Why We Should Eliminate "Shoulds" From Our Vocabulary
By Noa Kageyama, Ph.D.
“I should practice more.”
“I should be able to memorize this faster.”
“I should be able to play this better by now.”
“I should eat more fresh veggies.”
The word “should” is a common fixture in our daily vocabulary. But it’s a word that does more harm than good. And one that I think should (oops!) be eliminated from our vocabulary.
What’s the big deal?
On one hand “should” is just a word, and as my first grade teacher always said, “Sticks and stones may break my bones, but words will never hurt me.”
Except that the whole sticks and stones premise is a bunch of baloney if you ask me. Words can absolutely hurt, and often cut deeper than any stick or stone ever could.
Um…so how is it that the word “should” is holding us back?
The problem with shoulds
Problem #1: Our inner child
Do you remember how it felt when your parents sat you down for a lecture and told you all the things they thought you should be doing differently? Mmm…good times, right?
Does it feel any different when you lecture yourself?
When you say “I really should practice more scales,” does this make you feel more enthusiastic about playing scales? More determined to follow through?
Or does your inner child start dragging its feet?
“Shoulds” feel like a bit of a guilt trip, and when we feel our guilt buttons being pushed, we get resentful, willful, or discouraged. These are not emotional states conducive to continuing down the path of mastery.
Problem #2: Problems vs. solutions
The other problem is that when we dwell on our shortcomings and failings, we’re less likely to look for and identify solutions and next steps.
Focus on how you should be practicing scales more diligently, and the dialogue spirals downhill pretty quickly. “I should be practicing more scales” leads to “Man, I lack discipline” which leads to “What’s wrong with me?” which leads to “Maybe I don’t have what it takes…why do I even bother…I should just quit now…” and pretty soon we’re sitting on the couch watching reruns of The Office, and eating a 6-pack of Skinny Cow ice cream sandwiches (which are by no means good for you, but still awesome, I say).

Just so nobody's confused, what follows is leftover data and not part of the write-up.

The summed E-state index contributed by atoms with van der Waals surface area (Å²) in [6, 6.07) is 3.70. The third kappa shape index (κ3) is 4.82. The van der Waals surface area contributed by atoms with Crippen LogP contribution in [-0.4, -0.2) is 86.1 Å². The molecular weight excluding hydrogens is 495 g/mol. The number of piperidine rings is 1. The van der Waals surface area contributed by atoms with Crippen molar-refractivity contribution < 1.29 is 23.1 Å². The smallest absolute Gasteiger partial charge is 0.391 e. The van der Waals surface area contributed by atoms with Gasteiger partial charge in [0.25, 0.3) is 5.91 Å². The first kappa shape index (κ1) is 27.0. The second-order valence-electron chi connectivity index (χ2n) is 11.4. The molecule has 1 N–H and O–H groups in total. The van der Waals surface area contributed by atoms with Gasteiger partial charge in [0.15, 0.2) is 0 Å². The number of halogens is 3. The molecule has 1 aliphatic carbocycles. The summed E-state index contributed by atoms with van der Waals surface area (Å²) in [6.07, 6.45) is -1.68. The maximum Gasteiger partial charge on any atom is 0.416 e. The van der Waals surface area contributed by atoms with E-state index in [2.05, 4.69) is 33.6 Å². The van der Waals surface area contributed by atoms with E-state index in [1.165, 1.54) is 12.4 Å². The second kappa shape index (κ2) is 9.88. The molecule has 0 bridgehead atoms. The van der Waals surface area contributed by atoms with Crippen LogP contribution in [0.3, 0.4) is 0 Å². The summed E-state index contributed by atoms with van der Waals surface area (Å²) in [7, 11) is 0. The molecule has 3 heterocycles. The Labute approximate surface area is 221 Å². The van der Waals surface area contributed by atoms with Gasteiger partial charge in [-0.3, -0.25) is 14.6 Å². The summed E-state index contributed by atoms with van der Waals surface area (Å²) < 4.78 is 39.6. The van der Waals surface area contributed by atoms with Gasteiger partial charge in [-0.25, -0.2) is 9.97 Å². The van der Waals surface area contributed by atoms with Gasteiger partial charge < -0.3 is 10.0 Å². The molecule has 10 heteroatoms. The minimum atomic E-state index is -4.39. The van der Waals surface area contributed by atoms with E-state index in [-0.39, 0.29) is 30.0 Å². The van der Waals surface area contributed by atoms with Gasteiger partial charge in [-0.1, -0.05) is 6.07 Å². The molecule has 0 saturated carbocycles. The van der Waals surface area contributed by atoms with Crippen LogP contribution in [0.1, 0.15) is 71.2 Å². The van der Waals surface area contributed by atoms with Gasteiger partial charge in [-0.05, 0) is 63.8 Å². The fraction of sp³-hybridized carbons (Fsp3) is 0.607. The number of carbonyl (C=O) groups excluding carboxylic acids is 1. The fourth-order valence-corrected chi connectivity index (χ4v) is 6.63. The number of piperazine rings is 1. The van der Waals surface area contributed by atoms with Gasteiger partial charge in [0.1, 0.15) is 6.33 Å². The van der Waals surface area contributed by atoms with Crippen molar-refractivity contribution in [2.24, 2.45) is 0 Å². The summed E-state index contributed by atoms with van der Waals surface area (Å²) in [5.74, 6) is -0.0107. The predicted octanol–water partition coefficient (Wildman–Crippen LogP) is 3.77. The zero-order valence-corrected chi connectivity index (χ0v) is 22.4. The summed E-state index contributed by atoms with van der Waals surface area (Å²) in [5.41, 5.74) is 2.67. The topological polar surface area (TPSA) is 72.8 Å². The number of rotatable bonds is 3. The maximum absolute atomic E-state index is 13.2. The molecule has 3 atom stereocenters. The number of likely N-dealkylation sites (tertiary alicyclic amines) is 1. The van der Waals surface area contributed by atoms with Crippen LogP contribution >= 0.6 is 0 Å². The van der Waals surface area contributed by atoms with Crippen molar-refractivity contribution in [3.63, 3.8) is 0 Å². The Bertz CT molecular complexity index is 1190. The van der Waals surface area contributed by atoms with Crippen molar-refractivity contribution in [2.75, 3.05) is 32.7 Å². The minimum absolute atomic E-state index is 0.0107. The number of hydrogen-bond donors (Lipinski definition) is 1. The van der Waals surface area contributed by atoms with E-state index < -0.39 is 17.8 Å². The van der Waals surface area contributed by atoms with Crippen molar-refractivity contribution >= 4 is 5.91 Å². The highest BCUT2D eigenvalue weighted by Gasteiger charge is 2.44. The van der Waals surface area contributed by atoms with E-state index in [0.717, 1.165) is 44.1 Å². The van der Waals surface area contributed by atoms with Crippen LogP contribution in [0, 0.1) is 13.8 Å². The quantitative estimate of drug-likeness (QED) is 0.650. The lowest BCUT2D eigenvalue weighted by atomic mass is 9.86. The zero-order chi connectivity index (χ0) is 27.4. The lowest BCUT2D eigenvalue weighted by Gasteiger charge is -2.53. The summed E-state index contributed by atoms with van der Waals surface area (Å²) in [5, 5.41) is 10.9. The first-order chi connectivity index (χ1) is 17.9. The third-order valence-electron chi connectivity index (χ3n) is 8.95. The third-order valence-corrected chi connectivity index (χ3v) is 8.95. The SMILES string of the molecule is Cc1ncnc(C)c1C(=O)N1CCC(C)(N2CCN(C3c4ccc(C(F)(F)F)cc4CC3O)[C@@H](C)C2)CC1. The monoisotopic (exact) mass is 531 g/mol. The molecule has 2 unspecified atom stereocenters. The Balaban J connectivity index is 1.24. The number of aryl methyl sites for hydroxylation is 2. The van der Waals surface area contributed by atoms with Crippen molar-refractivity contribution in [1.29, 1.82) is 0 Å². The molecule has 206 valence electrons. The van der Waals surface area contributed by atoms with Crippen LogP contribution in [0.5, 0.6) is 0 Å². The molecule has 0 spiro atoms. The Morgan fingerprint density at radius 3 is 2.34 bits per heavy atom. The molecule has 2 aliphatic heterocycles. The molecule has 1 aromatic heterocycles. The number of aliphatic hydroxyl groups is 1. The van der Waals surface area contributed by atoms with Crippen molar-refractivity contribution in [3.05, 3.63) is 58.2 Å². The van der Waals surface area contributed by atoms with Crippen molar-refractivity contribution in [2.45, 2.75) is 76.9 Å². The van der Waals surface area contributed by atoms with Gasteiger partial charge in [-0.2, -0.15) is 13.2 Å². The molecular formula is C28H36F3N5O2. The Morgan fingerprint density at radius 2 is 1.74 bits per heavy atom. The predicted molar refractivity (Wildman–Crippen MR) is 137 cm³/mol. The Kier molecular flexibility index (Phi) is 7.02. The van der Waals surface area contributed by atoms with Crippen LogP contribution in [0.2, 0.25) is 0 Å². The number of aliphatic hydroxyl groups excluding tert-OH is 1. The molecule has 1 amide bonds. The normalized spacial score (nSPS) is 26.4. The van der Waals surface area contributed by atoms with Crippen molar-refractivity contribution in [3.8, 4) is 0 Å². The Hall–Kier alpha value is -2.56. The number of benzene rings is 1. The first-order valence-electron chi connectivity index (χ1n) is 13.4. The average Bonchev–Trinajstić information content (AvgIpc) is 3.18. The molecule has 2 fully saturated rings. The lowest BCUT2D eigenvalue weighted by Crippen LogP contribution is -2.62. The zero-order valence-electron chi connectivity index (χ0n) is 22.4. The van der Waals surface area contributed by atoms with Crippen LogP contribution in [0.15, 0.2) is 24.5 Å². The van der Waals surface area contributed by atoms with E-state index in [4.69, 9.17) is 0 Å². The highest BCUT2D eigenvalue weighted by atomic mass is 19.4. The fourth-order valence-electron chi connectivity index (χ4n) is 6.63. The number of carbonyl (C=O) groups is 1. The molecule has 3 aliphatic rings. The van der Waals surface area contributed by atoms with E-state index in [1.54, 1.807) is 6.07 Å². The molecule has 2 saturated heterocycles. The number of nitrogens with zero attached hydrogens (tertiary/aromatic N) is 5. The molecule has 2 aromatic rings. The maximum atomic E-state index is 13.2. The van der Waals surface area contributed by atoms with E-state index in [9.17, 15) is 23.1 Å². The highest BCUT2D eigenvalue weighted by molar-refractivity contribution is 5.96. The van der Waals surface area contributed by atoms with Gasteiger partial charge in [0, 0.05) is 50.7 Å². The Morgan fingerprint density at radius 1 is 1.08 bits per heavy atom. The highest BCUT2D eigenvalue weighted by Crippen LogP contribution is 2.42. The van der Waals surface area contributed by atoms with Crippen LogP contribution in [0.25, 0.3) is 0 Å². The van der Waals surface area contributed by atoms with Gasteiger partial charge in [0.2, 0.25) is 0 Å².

Replace your shoulds with a word or phrase that is more future-solution-focused. Personally, I like the phrase: “Next time, I will…”
For instance, “Next time, I will…try doing 5 minutes of scales before I do anything else” or “This afternoon I will spend 20 minutes googling for ideas that might make scales more interesting and challenging in a motivating way.”
You may very well find this to be a helpful tactic in non-music areas of life too. From parenting happier kids, to working out more consistently, to perfecting your top-secret banana-chocolate-chip waffle recipe, the phrase “next time, I will…” can help keep us relentlessly solution-focused.
Question: What are your most frequently recurring shoulds? And how could you reword them, transmogrifying these shoulds into solution-focused next actions instead of mini guilt trips? Leave a comment below…I’m curious.
Performance psychologist and Juilliard alumnus & faculty member Noa Kageyama teaches musicians how to beat performance anxiety and play their best under pressure through live classes, coachings, and an online home-study course. Based in NYC, he is married to a terrific pianist, has two hilarious kids, and is a wee bit obsessed with technology and all things Apple.
After Countless Hours of Practice, Why Are Performances Still so Hit or Miss?
It’s not a talent issue. And that rush of adrenaline and emotional roller coaster you experience before performances is totally normal too.
Performing at the upper ranges of your ability under pressure is a unique skill – one that requires specific mental skills and a few tweaks in your approach to practicing. Elite athletes have been learning these techniques for decades; if nerves and self-doubt have been recurring obstacles in your performances, I’d like to help you do the same.
Click below to discover the 7 skills that are characteristic of top performers. Learn how you can develop these into strengths of your own. And begin to see tangible improvements in your playing that transfer to the stage.